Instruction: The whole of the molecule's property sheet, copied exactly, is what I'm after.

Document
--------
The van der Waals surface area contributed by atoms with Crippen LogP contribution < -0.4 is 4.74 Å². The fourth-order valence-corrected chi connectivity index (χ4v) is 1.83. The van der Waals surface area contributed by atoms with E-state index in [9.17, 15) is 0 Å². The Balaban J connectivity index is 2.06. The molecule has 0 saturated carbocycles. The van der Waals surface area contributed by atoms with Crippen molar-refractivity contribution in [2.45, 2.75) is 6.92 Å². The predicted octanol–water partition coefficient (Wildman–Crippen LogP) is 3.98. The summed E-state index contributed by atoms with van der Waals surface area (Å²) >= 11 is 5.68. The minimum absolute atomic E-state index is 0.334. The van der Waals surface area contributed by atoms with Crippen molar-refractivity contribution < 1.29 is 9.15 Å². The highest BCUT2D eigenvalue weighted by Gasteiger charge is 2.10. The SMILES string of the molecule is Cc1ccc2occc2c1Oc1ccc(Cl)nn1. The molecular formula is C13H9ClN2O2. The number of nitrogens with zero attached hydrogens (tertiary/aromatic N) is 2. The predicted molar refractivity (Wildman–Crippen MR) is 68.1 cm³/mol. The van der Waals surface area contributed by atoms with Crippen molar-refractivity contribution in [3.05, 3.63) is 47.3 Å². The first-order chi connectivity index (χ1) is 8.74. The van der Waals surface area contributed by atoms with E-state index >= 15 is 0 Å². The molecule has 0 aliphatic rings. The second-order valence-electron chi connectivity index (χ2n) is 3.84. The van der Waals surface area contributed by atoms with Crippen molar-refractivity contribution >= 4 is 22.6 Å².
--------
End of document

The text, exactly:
The van der Waals surface area contributed by atoms with Crippen LogP contribution < -0.4 is 4.74 Å². The fourth-order valence-corrected chi connectivity index (χ4v) is 1.83. The van der Waals surface area contributed by atoms with E-state index in [9.17, 15) is 0 Å². The Balaban J connectivity index is 2.06. The molecule has 0 saturated carbocycles. The van der Waals surface area contributed by atoms with Crippen molar-refractivity contribution in [2.45, 2.75) is 6.92 Å². The predicted octanol–water partition coefficient (Wildman–Crippen LogP) is 3.98. The summed E-state index contributed by atoms with van der Waals surface area (Å²) >= 11 is 5.68. The minimum absolute atomic E-state index is 0.334. The van der Waals surface area contributed by atoms with Crippen molar-refractivity contribution < 1.29 is 9.15 Å². The highest BCUT2D eigenvalue weighted by Gasteiger charge is 2.10. The SMILES string of the molecule is Cc1ccc2occc2c1Oc1ccc(Cl)nn1. The molecular formula is C13H9ClN2O2. The number of nitrogens with zero attached hydrogens (tertiary/aromatic N) is 2. The predicted molar refractivity (Wildman–Crippen MR) is 68.1 cm³/mol. The van der Waals surface area contributed by atoms with Crippen molar-refractivity contribution in [3.05, 3.63) is 47.3 Å². The first-order chi connectivity index (χ1) is 8.74. The van der Waals surface area contributed by atoms with E-state index >= 15 is 0 Å². The molecule has 0 aliphatic rings. The second-order valence-electron chi connectivity index (χ2n) is 3.84. The van der Waals surface area contributed by atoms with Crippen molar-refractivity contribution >= 4 is 22.6 Å².